First off, how do WiFi frequency ranges and channels work?

The 802.11 standard allows wireless devices to be backward compatible, interoperable, and to work internationally. After WWII, the radio frequency spectrum in most countries was strictly controlled by the government, and was mostly allocated to police, military, and emergency service use. By the 1990’s, gradually, some of the high frequency (or “microwave”) spectrum was being derestricted. The 2.4GHz band became available in most countries around the world, and so it was adopted for several wireless technologies, including cell phones, Bluetooth devices and of course – WiFi. Now, nearly 30 years later, 2.4GHz band has become a very busy part of the spectrum indeed. The newer 5GHz WiFi band still has the advantage of much less data traffic – but due to physics, has the disadvantage of having a shorter signal range, meaning, the rooms in your home furthest from your router will have a noticeably weaker signal.

Both WiFi bands (2.4G and 5G) are divided into individual channels, each spaced a few megahertz from the next. By default, your router will automatically jump to the first channel it finds. However, you will get the fastest WiFi performance if you first check which channels have the least traffic and then manually set your router to that channel.

Avoiding the Busy Channels

First you’ll need to download a WiFi Analyzer app. If you have an Android smartphone, there is a free WiFiAnalyzer app that works very well. Unfortunately, there is no convenient free app like this for my iPhone, so I used my Windows 10 laptop to download an equally effective WiFi Analyzer app from my browser, free from the Microsoft App Store.

Once you download an app, you can see which channels are currently being used. Let’s start with the 2.4GHz band.

Here is the WifiAnalyzer app screen for the 2.4GHz band. My router is the one called BFRX-BUTTERS (the SSID I chose for the 2.4GHz band):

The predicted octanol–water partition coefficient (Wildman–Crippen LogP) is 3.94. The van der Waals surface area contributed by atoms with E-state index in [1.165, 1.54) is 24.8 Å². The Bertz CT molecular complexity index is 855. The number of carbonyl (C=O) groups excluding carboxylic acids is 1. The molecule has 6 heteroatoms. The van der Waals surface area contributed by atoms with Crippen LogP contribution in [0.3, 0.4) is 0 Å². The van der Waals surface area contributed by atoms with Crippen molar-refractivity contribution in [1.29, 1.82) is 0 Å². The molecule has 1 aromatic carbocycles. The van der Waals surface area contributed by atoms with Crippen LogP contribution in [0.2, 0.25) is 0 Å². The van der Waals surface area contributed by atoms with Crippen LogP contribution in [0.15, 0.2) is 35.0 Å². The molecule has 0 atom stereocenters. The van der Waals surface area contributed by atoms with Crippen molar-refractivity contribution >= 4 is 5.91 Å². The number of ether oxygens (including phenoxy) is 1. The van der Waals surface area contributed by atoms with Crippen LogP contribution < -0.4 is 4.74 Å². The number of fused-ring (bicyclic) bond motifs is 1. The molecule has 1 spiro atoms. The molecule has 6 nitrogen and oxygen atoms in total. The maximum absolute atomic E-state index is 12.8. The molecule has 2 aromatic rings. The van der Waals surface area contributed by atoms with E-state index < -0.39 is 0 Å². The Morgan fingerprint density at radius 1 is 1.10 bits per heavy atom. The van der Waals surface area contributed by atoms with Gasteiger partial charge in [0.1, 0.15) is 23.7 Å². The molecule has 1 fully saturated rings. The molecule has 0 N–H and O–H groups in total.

The ASUS router had auto-selected Channel 3, which is right on top of two other routers – probably my neighbors’ WiFi. As you can see from the image above, the channels above 6 look much clearer. So I opened up the ASUS router Configuration Page, which you can find by typing this local address into your web browser:  http://router.asus.com


Under Advanced Settings, I selected the “Control Channel” pull-down menu, and instead of “Auto,” I selected “Channel 11” to force my router to operate in the clearer part of the spectrum:


which means my router is much less likely to conflict with 2.4GHz band signals from other routers:


Next I checked the 5GHz band, which is much less busy; it looks like my neighbors have not yet taken advantage of newer routers like mine:


In the image above, my router (BFRX-BUTTERS_5G)  has been auto selected to Channel 161 which is in a clear part of the band (note that the channels between 48 and 149 are not available for WiFi). To make sure it doesn’t auto select another channel, I decided to change the 5 GHz band setting from “Auto” to fix it at “Channel 161” anyway, using the same method as before:


Once you’ve switched your 2.4GHz and 5GHz bands to clearer channels, you’ll experience less interference from other networks – meaning that you can seamlessly stream music or videos throughout your home, wirelessly, with much less chance of pesky dropouts.

Setting up a new 5GHz WiFi Router

Setting up a new 5GHz WiFi Router


In my previous blog post Blackfire Router Recommendations, I recommended the ASUS RT-AC56U and the ASUS RT-AC68U as the two routers that will best support whole home wireless streaming at the latest 802.11ac WiFi standard. I also explained why I chose the ASUS RT-AC68U to upgrade my home WiFi from 2.4GHz to 5GHz. In this blog, I’ll explain how to set up these ASUS routers.

The first thing you’ll want to keep in mind before set up is that devices work differently on 5GHz and 2.4GHz WiFi bands. 5GHz capable devices on a 5GHz Wifi channel give you the best data rates from your router. The problem is that 5GHz WiFi has a shorter range than 2.4GHz (meaning your laptop might actually get a better connection on the 2.4GHz band than 5GHz if you are a couple of walls away from your router). Also, any older devices you may have in your home will only work on the 2.4GHz band. The reason why I’m mentioning the differences between 5GHz and 2.4GHz is because this router gives both bands. It also gives you two choices for setup: have one SSID name that covers both 2.4GHz and 5GHz bands OR create separate SSID names for each band. Of course, all the devices on the router will still work together whichever band they use to connect.

So, one SSID or two?

If you set both SSIDs to the same name, and with the same password AND with the same encryption method (e.g. WPA2), then you and all your household will only see one WiFi network to join. Your devices will then join whichever band it sees first, and dynamically switch to 2.4GHz if you get out of range of the 5GHz band. The advantage of using just one SSID is that it’s simplest for all your household users – no further decisions need to be made. The disadvantage of this, is that your high speed 5GHz capable devices might end up joining the slower 2.4GHz network. Further, the switchover from 5GHz to 2.4Ghz is not always seamless: if you are listening to music or watching a video, you will experience a glitch or drop out.